The potentiometer is used for offset calibration. I used a 15-turn pot for the best accuracy. To calibrate, power the circuit, make sure the AC clamp is not on any wire and measure the circuit's voltage output.
Step 4: Test and Calibrate
Now that the circuit has been built, it's time to test and calibrate it.
1. Power up the ioBridge module and connect the conditioner circuit to it. The conditioner circuit will be powered by the module.
2. Connect the AC Clamp leads to the circuit. Make sure you don't have the clamp on any wires at this point.
3. Set your digital multi-meter for DC voltage and connect to the ground and output pin of the circuit.
4. Adjust the potentiometer until you reach an output voltage of 1.000v.
5. Make a "calibration cord" by splitting the wires of an extension cord. Be careful not to cut or expose the extension cord wire.
5. Put a single wire of the extension cord (not the ground wire) in the clamp and plug in something of which you know the AC current draw (preferably something with a resistive load, like a heater) . Note the reading you get with your circuit compared to the real value. Although this step isn't actually necessary, it's nice to see if you are in the ballpark. To calibrate my setup, I plugged a portable space heater into a Kill-A-Watt to check the real number. It turned out that I was about 7% off and adjusted my calculations accordingly.
Step 5: Accessing the Main Power Lines
If your breaker box is anything like mine, then there are 4 screws holding the cover panel to the wall. Remove the screws and pull the cover off.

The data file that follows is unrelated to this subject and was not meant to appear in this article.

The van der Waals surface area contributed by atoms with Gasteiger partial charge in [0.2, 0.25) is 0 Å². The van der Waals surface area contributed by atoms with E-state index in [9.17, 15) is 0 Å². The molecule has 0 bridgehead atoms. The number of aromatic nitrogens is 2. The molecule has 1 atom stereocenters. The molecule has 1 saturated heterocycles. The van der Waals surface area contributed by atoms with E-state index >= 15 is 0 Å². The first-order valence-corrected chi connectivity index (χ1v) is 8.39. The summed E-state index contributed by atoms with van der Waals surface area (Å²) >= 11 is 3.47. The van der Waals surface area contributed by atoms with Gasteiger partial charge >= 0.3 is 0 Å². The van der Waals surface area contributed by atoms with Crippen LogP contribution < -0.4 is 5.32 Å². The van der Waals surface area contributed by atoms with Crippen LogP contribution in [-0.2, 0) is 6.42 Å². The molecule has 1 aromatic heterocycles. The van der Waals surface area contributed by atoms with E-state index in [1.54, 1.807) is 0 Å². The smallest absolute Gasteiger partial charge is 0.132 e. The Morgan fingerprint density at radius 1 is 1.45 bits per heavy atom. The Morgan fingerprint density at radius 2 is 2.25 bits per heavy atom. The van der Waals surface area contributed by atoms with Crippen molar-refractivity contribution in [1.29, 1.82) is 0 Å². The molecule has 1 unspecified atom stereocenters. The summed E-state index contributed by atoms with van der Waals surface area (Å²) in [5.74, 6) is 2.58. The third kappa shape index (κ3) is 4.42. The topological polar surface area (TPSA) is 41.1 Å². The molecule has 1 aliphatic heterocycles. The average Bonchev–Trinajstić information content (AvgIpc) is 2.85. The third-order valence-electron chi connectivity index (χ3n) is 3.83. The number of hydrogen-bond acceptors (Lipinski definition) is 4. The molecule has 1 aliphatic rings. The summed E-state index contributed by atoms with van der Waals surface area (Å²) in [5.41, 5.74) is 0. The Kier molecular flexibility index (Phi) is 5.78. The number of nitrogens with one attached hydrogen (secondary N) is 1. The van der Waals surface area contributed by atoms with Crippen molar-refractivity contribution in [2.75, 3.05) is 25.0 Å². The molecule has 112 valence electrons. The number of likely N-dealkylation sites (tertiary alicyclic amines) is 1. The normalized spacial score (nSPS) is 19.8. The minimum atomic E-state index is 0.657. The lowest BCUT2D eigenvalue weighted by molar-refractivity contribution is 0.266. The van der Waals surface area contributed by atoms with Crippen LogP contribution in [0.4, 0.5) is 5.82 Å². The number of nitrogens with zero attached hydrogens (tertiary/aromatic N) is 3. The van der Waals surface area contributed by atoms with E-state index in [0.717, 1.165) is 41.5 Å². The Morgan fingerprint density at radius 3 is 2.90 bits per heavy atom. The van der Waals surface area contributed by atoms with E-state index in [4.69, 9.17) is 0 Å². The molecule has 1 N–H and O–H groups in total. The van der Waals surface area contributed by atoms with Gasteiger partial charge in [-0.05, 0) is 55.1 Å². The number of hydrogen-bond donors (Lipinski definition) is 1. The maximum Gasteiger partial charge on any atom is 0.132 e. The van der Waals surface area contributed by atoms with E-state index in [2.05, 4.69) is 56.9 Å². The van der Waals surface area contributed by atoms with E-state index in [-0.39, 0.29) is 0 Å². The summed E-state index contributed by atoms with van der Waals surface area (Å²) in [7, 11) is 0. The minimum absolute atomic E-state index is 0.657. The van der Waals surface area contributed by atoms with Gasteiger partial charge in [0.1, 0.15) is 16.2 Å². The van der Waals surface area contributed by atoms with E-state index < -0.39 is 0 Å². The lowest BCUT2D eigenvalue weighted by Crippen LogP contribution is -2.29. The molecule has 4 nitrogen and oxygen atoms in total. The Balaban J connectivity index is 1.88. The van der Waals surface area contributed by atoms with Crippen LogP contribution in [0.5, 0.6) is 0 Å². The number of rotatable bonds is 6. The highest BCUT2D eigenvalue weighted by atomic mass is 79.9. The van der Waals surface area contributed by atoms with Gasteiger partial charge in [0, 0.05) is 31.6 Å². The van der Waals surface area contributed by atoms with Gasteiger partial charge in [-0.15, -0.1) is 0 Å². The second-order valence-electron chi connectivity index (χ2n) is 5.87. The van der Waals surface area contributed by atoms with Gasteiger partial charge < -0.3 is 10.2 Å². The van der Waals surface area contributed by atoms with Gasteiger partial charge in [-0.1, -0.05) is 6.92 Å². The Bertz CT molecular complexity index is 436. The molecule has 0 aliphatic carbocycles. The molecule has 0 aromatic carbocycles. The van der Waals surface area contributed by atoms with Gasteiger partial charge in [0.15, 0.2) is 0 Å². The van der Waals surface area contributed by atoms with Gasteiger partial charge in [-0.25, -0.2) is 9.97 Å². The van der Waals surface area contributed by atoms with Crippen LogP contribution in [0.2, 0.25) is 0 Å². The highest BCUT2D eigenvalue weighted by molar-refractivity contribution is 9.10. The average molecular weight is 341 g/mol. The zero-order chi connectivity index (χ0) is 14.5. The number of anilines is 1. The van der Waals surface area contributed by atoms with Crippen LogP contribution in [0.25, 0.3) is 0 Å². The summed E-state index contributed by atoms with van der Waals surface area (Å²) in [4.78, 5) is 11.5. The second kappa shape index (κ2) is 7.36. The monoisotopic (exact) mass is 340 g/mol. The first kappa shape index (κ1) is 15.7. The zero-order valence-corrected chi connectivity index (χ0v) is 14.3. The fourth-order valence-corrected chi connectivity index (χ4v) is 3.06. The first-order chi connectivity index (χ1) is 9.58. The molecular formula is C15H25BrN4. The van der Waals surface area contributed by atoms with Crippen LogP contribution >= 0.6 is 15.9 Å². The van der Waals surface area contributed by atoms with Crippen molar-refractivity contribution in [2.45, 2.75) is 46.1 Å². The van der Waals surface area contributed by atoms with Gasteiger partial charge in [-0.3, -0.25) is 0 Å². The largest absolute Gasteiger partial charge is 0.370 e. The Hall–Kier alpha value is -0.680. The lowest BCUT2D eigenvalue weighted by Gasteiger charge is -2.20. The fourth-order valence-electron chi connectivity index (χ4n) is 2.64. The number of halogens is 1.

Don't touch ANYTHING inside the breaker box! The beauty of using an AC clamp is that it's designed for this sort of thing. Just clip it on a line you're interesting in measuring and put the cover back on immediately. Touching the wrong thing in there will kill you. I don't assume any responsibility if someone injures themselves trying to recreate this.
In most US homes, the electricity comes in as 220v on 3 main wires. Some appliances, like ovens and clothes dryers, are connected to these 220v lines directly. However, by using just one of the lines, the power is reduced to 110v for all the wall outlets. Usually, a home's electrical wiring is divided into two sections. One line (known as a leg) powers one section of the home and the other line powers the other side. To get the total power usage in my house, I put an AC clamp on both legs and added the measurements together.
If you are interested in monitoring a single breaker or maybe a single appliance, this method will still work. Just put the clamp on the wire coming out of the breaker.
Now just tuck that clamps in the box so the cover can go back on.
Step 6: Put the Cover Back on the Breaker Box!
Really, I'm serious. There was a reason it was on there.
Step 7: Mount the Hardware
I did about the easiest thing I could think of and just screwed everything to the wall. Not the most visually appealing, but it's functional.